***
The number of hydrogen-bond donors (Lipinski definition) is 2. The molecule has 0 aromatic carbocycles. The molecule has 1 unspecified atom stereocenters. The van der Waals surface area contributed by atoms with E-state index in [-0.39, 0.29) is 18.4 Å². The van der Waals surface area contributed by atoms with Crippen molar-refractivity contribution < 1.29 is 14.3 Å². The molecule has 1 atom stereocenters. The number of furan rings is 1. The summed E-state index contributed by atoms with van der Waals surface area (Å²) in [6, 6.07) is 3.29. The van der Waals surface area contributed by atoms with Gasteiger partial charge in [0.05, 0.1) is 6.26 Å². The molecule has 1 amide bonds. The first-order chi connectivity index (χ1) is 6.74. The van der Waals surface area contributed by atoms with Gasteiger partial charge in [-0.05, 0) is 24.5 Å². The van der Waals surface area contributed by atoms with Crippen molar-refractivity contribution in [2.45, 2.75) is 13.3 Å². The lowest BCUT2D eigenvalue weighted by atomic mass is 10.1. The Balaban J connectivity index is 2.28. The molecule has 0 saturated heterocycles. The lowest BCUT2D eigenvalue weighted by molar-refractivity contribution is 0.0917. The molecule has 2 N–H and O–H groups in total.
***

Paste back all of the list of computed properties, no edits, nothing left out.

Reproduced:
The number of hydrogen-bond donors (Lipinski definition) is 2. The molecule has 0 aromatic carbocycles. The molecule has 1 unspecified atom stereocenters. The van der Waals surface area contributed by atoms with E-state index in [-0.39, 0.29) is 18.4 Å². The van der Waals surface area contributed by atoms with Crippen molar-refractivity contribution < 1.29 is 14.3 Å². The molecule has 1 atom stereocenters. The number of furan rings is 1. The summed E-state index contributed by atoms with van der Waals surface area (Å²) in [6, 6.07) is 3.29. The van der Waals surface area contributed by atoms with Gasteiger partial charge in [0.05, 0.1) is 6.26 Å². The molecule has 1 amide bonds. The first-order chi connectivity index (χ1) is 6.74. The van der Waals surface area contributed by atoms with Gasteiger partial charge in [-0.05, 0) is 24.5 Å². The van der Waals surface area contributed by atoms with Crippen molar-refractivity contribution in [2.45, 2.75) is 13.3 Å². The lowest BCUT2D eigenvalue weighted by atomic mass is 10.1. The Balaban J connectivity index is 2.28. The molecule has 0 saturated heterocycles. The lowest BCUT2D eigenvalue weighted by molar-refractivity contribution is 0.0917. The molecule has 2 N–H and O–H groups in total.